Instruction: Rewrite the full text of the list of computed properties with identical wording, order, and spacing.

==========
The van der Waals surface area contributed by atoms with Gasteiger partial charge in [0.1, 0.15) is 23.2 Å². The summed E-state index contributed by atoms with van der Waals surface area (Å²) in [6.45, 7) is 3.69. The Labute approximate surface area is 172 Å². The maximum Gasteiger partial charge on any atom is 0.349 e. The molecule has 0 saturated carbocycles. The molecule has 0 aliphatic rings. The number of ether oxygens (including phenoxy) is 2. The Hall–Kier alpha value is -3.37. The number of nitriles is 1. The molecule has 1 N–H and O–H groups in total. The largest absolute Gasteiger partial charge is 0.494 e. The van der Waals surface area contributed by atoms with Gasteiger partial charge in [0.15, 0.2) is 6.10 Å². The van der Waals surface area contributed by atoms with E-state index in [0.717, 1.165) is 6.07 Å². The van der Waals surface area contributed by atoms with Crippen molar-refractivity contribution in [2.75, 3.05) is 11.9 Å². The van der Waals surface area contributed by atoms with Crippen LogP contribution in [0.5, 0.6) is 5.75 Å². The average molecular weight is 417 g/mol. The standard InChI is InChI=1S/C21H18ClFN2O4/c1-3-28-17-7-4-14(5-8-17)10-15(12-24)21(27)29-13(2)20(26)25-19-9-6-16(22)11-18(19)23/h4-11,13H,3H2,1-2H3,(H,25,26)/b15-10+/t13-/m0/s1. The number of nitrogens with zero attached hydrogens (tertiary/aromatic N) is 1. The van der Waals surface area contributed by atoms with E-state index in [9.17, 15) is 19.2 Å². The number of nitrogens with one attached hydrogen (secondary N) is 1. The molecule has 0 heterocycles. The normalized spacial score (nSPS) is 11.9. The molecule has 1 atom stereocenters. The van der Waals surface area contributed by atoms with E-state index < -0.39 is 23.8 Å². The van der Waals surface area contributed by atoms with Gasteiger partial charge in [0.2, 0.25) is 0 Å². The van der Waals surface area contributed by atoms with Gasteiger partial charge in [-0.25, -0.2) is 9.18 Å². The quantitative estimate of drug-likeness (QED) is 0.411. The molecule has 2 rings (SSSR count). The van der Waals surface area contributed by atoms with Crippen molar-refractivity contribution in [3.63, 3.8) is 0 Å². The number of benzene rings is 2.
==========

The van der Waals surface area contributed by atoms with Gasteiger partial charge in [0.1, 0.15) is 23.2 Å². The summed E-state index contributed by atoms with van der Waals surface area (Å²) in [6.45, 7) is 3.69. The Labute approximate surface area is 172 Å². The maximum Gasteiger partial charge on any atom is 0.349 e. The molecule has 0 saturated carbocycles. The molecule has 0 aliphatic rings. The number of ether oxygens (including phenoxy) is 2. The Hall–Kier alpha value is -3.37. The number of nitriles is 1. The molecule has 1 N–H and O–H groups in total. The largest absolute Gasteiger partial charge is 0.494 e. The van der Waals surface area contributed by atoms with Gasteiger partial charge in [0.15, 0.2) is 6.10 Å². The van der Waals surface area contributed by atoms with E-state index in [0.717, 1.165) is 6.07 Å². The van der Waals surface area contributed by atoms with Crippen molar-refractivity contribution in [2.75, 3.05) is 11.9 Å². The van der Waals surface area contributed by atoms with Crippen LogP contribution in [0.5, 0.6) is 5.75 Å². The average molecular weight is 417 g/mol. The standard InChI is InChI=1S/C21H18ClFN2O4/c1-3-28-17-7-4-14(5-8-17)10-15(12-24)21(27)29-13(2)20(26)25-19-9-6-16(22)11-18(19)23/h4-11,13H,3H2,1-2H3,(H,25,26)/b15-10+/t13-/m0/s1. The number of nitrogens with zero attached hydrogens (tertiary/aromatic N) is 1. The van der Waals surface area contributed by atoms with E-state index in [9.17, 15) is 19.2 Å². The number of nitrogens with one attached hydrogen (secondary N) is 1. The molecule has 0 heterocycles. The normalized spacial score (nSPS) is 11.9. The molecule has 1 atom stereocenters. The van der Waals surface area contributed by atoms with E-state index < -0.39 is 23.8 Å². The van der Waals surface area contributed by atoms with Gasteiger partial charge in [0.2, 0.25) is 0 Å². The van der Waals surface area contributed by atoms with Gasteiger partial charge in [-0.25, -0.2) is 9.18 Å². The quantitative estimate of drug-likeness (QED) is 0.411. The molecule has 2 rings (SSSR count). The van der Waals surface area contributed by atoms with Crippen molar-refractivity contribution in [3.63, 3.8) is 0 Å². The number of benzene rings is 2.